Women’s relay squad heart-broken after disqualification
Guardian Sports Editor
Published: Aug 19, 2013
MOSCOW, Russia – It was one of those results which will ring on in the minds of Bahamians for quite some time.
Hopes and excitement were abound after Debbie Ferguson-McKenzie went flying past the British athlete, Hayley Jones, to cross the finish line in first place in their women’s 4x100 meter (m) semi-final heat here in Moscow, Russia, but those hopes and thrills soon turned to tears of disappointment when the team found out that they were disqualified for a lane infraction.
The IAAF quoted a disqualification via rule 163.3(a), which states: “In all races run in lanes, each athlete shall keep within his allocated lane from start to finish. This shall also apply to any portion of a race run in lanes.”
After watching video, it was discovered that lead-off leg Sheniqua Ferguson stepped on the inside line of the first curve at least three times. Needless to say the team of Ferguson, Shaunae Miller, Cache Armbrister and Ferguson-McKenzie was heart-broken. They had just run a season’s best time of 42.73 seconds, only to have it nullified.
“I thought it was okay from what I’ve seen. I guess it just wasn’t meant to be. We tried. It’s hard. It’s just really hard,” said a teary-eyed Ferguson-McKenzie before finding out exactly what the infraction was. “For me, this was all about pride and country. I just feel like I let my country down, but I just want them to know that we tried. I don’t know what happened. I’m not sure why this happened. We wanted to be in the final and take it from there, but I don’t know what to say. We got disqualified.”
The two top finishers in each semi-final heat and the next two fastest times qualified for the final, which was won by Jamaica in a championship record time of 41.29 seconds. What was most discouraging, is that The Bahamas would have been right “in the money” for a silver medal. After fumbling the baton, the United States (U.S.) held on to finish second in the final as France, who crossed the finish line in second place, was disqualified. Thereby the U.S. won the silver medal, in 42.75 seconds, and Great Britain claimed the bronze, in 42.87 seconds. The Bahamas had a better time than both of those nations in the heats, but was disqualified, as these 14th International Association of Athletic Federations’ (IAAF) World Championships wrapped up yesterday, in Moscow, Russia.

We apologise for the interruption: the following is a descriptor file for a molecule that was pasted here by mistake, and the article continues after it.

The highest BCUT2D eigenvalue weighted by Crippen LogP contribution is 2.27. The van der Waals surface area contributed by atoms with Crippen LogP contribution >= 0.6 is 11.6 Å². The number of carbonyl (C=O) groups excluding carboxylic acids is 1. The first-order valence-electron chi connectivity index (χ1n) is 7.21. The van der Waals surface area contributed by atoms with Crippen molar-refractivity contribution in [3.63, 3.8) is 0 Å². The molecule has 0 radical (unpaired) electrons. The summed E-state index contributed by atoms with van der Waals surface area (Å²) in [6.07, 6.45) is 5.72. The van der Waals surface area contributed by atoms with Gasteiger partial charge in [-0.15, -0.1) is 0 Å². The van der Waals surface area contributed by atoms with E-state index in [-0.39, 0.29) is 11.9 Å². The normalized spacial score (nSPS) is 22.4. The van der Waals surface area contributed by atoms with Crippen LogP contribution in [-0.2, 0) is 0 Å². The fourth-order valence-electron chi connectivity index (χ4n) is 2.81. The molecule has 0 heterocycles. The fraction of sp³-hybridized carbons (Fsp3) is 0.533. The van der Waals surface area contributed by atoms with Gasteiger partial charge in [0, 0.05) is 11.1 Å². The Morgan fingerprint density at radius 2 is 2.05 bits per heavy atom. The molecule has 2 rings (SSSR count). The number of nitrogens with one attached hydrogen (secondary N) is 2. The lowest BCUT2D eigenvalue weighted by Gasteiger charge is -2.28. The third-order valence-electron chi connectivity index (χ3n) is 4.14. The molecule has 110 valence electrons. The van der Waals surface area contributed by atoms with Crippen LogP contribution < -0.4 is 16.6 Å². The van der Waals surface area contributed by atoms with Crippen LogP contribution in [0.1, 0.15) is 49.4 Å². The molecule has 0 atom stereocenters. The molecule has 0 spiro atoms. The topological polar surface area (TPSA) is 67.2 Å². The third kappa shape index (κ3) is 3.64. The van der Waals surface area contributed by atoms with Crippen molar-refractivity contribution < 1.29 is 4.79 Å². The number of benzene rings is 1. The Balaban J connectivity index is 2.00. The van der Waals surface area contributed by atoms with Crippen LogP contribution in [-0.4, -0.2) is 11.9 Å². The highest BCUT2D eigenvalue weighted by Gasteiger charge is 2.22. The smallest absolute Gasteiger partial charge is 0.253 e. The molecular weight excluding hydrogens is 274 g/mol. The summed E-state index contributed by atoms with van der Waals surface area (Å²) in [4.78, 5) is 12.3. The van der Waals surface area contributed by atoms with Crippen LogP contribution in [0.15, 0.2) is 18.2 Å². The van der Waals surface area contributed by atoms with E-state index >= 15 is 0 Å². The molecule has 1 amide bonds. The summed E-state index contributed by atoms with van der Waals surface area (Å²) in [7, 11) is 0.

“I am just dumbfounded right now,” said lead-off leg Ferguson before finding out what the infraction was.
“We went out there and we performed well. I don’t know what happened. We gave it our all, and I don’t understand what happened. There’s nothing we could do basically. It was a good team that we had. We just have to go out there and prepare for next year,” she continued.
Miller appeared too distraught to comment on the matter. Armbrister, who ran the third leg, said that they were all smiles and elated after they thought they had won, and then became totally emotionless afterwards.
“Coming behind here and hearing this news just makes me feel kind of cold right now. I’m emotionless at this point, more so disappointed and very depressed,” she said.
“We really went out there and gave it our all. Everyone ran exceptionally well.
“Our goal was to keep it safe and run as hard as we can, and pass the stick within the zone. I felt like we did that. I’m just completely dumbfounded right now. I don’t know what to say and how to feel, but I know that I went out there and gave 110 percent.
“I figured that we had a really good shot of just not making it to the final, but winning a medal as well. If we have to settle for this, it will really put a damper on our experience here. I thought everything went well. I didn’t see a flag anywhere, and I don’t know what happened.”
In running the 42.73 seconds time, the women’s 4x100m relay team would have recorded its fastest time since The Bahamas won the silver medal in the event at the 2009 Berlin World Championships, and it certainly would have gotten them in the final where anything would have been possible. In addition, the squad did it without one of its fastest runners who suffered a slight injury in the open women’s 200m here in Moscow.
Anthonique Strachan was hoping to be feeling good enough to run in the final, but she would never get that opportunity as the team had to settle for the unfortunate result of being disqualified.